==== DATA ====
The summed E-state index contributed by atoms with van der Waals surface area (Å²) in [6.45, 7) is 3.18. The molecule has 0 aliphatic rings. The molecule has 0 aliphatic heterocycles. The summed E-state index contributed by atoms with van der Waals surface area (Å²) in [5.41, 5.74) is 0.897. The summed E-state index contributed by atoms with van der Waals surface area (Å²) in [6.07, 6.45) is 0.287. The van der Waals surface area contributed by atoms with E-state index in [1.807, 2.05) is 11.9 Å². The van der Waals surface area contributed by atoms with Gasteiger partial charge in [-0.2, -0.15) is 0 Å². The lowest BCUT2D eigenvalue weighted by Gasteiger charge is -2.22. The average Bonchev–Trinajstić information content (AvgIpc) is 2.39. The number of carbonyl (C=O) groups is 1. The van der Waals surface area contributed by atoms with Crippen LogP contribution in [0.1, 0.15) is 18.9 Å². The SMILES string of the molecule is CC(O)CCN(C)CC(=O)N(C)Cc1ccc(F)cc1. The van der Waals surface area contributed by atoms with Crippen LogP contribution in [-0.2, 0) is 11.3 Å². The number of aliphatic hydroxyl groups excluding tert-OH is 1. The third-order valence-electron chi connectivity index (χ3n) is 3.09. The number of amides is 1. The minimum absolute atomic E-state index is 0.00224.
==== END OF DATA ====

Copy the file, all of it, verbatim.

The summed E-state index contributed by atoms with van der Waals surface area (Å²) in [6.45, 7) is 3.18. The molecule has 0 aliphatic rings. The molecule has 0 aliphatic heterocycles. The summed E-state index contributed by atoms with van der Waals surface area (Å²) in [5.41, 5.74) is 0.897. The summed E-state index contributed by atoms with van der Waals surface area (Å²) in [6.07, 6.45) is 0.287. The van der Waals surface area contributed by atoms with E-state index in [1.807, 2.05) is 11.9 Å². The van der Waals surface area contributed by atoms with Gasteiger partial charge in [-0.2, -0.15) is 0 Å². The lowest BCUT2D eigenvalue weighted by Gasteiger charge is -2.22. The average Bonchev–Trinajstić information content (AvgIpc) is 2.39. The number of carbonyl (C=O) groups is 1. The van der Waals surface area contributed by atoms with Crippen LogP contribution in [0.1, 0.15) is 18.9 Å². The SMILES string of the molecule is CC(O)CCN(C)CC(=O)N(C)Cc1ccc(F)cc1. The van der Waals surface area contributed by atoms with Crippen LogP contribution in [-0.2, 0) is 11.3 Å². The number of aliphatic hydroxyl groups excluding tert-OH is 1. The third-order valence-electron chi connectivity index (χ3n) is 3.09. The number of amides is 1. The minimum absolute atomic E-state index is 0.00224.